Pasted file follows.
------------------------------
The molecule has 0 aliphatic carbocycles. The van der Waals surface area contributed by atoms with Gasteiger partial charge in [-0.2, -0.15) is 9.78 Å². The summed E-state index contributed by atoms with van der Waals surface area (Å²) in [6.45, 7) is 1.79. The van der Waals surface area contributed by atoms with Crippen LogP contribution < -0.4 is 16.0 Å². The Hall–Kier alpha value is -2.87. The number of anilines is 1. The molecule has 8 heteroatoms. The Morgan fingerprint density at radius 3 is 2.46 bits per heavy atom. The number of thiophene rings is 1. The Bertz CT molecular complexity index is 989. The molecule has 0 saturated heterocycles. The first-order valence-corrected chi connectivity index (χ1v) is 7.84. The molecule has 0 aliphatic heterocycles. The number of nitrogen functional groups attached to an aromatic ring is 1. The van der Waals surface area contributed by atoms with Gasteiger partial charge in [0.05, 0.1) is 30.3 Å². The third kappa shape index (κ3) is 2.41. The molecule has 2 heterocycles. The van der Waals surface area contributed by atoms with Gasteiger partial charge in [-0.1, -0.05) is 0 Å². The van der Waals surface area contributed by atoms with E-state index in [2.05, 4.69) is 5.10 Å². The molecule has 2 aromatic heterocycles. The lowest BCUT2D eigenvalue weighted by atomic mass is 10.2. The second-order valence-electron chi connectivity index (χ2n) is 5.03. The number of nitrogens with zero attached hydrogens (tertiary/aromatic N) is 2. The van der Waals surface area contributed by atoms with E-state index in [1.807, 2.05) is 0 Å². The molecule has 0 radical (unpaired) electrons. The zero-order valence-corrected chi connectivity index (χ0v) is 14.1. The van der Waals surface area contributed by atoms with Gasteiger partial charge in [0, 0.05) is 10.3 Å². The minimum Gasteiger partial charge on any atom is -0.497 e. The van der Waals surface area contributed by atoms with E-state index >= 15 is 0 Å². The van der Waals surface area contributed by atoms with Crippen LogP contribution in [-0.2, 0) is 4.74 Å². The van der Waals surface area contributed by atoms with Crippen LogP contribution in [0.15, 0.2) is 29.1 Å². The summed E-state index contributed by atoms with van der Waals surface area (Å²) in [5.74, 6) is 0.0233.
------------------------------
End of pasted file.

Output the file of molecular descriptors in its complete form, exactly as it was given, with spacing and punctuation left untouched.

The molecule has 0 aliphatic carbocycles. The van der Waals surface area contributed by atoms with Gasteiger partial charge in [-0.2, -0.15) is 9.78 Å². The summed E-state index contributed by atoms with van der Waals surface area (Å²) in [6.45, 7) is 1.79. The van der Waals surface area contributed by atoms with Crippen LogP contribution < -0.4 is 16.0 Å². The Hall–Kier alpha value is -2.87. The number of anilines is 1. The molecule has 8 heteroatoms. The Morgan fingerprint density at radius 3 is 2.46 bits per heavy atom. The number of thiophene rings is 1. The Bertz CT molecular complexity index is 989. The molecule has 0 saturated heterocycles. The first-order valence-corrected chi connectivity index (χ1v) is 7.84. The molecule has 0 aliphatic heterocycles. The number of nitrogen functional groups attached to an aromatic ring is 1. The van der Waals surface area contributed by atoms with Gasteiger partial charge in [0.05, 0.1) is 30.3 Å². The third kappa shape index (κ3) is 2.41. The molecule has 2 heterocycles. The van der Waals surface area contributed by atoms with Gasteiger partial charge in [-0.1, -0.05) is 0 Å². The van der Waals surface area contributed by atoms with E-state index in [2.05, 4.69) is 5.10 Å². The molecule has 2 aromatic heterocycles. The lowest BCUT2D eigenvalue weighted by atomic mass is 10.2. The second-order valence-electron chi connectivity index (χ2n) is 5.03. The number of nitrogens with zero attached hydrogens (tertiary/aromatic N) is 2. The van der Waals surface area contributed by atoms with E-state index in [1.807, 2.05) is 0 Å². The molecule has 0 radical (unpaired) electrons. The zero-order valence-corrected chi connectivity index (χ0v) is 14.1. The van der Waals surface area contributed by atoms with Gasteiger partial charge in [0, 0.05) is 10.3 Å². The minimum Gasteiger partial charge on any atom is -0.497 e. The van der Waals surface area contributed by atoms with E-state index >= 15 is 0 Å². The van der Waals surface area contributed by atoms with Crippen LogP contribution in [-0.2, 0) is 4.74 Å². The van der Waals surface area contributed by atoms with Crippen LogP contribution in [0.15, 0.2) is 29.1 Å². The summed E-state index contributed by atoms with van der Waals surface area (Å²) in [5.74, 6) is 0.0233.